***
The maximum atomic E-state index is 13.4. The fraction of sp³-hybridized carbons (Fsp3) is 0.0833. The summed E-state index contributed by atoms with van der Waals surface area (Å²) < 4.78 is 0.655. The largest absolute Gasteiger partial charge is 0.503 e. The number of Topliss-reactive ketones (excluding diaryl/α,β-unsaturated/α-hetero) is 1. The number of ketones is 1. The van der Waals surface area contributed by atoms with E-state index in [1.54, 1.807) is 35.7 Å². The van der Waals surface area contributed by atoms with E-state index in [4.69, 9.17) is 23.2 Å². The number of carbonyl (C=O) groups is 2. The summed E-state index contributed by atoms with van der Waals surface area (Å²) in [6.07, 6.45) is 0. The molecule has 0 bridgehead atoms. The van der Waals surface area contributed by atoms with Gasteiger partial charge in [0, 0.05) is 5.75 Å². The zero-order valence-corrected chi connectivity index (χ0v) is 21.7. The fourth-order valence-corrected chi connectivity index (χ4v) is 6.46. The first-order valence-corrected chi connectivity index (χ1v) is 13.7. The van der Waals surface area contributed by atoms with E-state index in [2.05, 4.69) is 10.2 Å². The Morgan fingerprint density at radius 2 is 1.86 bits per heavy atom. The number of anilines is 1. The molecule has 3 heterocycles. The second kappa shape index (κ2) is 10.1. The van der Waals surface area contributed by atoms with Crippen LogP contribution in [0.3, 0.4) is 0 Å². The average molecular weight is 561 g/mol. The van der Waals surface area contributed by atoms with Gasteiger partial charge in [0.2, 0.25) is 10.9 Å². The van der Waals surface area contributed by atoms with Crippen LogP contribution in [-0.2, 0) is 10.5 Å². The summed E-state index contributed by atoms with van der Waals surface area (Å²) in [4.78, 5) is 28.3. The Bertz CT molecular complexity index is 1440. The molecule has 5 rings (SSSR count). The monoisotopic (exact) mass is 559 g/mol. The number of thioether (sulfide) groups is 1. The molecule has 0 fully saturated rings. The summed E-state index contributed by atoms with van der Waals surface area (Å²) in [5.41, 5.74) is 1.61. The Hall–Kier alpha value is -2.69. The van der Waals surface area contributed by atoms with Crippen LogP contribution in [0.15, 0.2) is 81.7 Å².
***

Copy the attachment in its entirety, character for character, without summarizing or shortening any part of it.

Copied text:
The maximum atomic E-state index is 13.4. The fraction of sp³-hybridized carbons (Fsp3) is 0.0833. The summed E-state index contributed by atoms with van der Waals surface area (Å²) < 4.78 is 0.655. The largest absolute Gasteiger partial charge is 0.503 e. The number of Topliss-reactive ketones (excluding diaryl/α,β-unsaturated/α-hetero) is 1. The number of ketones is 1. The van der Waals surface area contributed by atoms with E-state index in [1.54, 1.807) is 35.7 Å². The van der Waals surface area contributed by atoms with E-state index in [4.69, 9.17) is 23.2 Å². The number of carbonyl (C=O) groups is 2. The summed E-state index contributed by atoms with van der Waals surface area (Å²) in [6.07, 6.45) is 0. The molecule has 0 bridgehead atoms. The van der Waals surface area contributed by atoms with Gasteiger partial charge in [0, 0.05) is 5.75 Å². The zero-order valence-corrected chi connectivity index (χ0v) is 21.7. The fourth-order valence-corrected chi connectivity index (χ4v) is 6.46. The first-order valence-corrected chi connectivity index (χ1v) is 13.7. The van der Waals surface area contributed by atoms with E-state index in [2.05, 4.69) is 10.2 Å². The Morgan fingerprint density at radius 2 is 1.86 bits per heavy atom. The number of anilines is 1. The molecule has 3 heterocycles. The second kappa shape index (κ2) is 10.1. The van der Waals surface area contributed by atoms with Crippen LogP contribution in [0.3, 0.4) is 0 Å². The average molecular weight is 561 g/mol. The van der Waals surface area contributed by atoms with Gasteiger partial charge in [0.2, 0.25) is 10.9 Å². The van der Waals surface area contributed by atoms with Crippen LogP contribution in [-0.2, 0) is 10.5 Å². The summed E-state index contributed by atoms with van der Waals surface area (Å²) in [4.78, 5) is 28.3. The Bertz CT molecular complexity index is 1440. The molecule has 5 rings (SSSR count). The monoisotopic (exact) mass is 559 g/mol. The number of thioether (sulfide) groups is 1. The molecule has 0 fully saturated rings. The summed E-state index contributed by atoms with van der Waals surface area (Å²) in [5.41, 5.74) is 1.61. The Hall–Kier alpha value is -2.69. The van der Waals surface area contributed by atoms with Crippen LogP contribution in [0.15, 0.2) is 81.7 Å².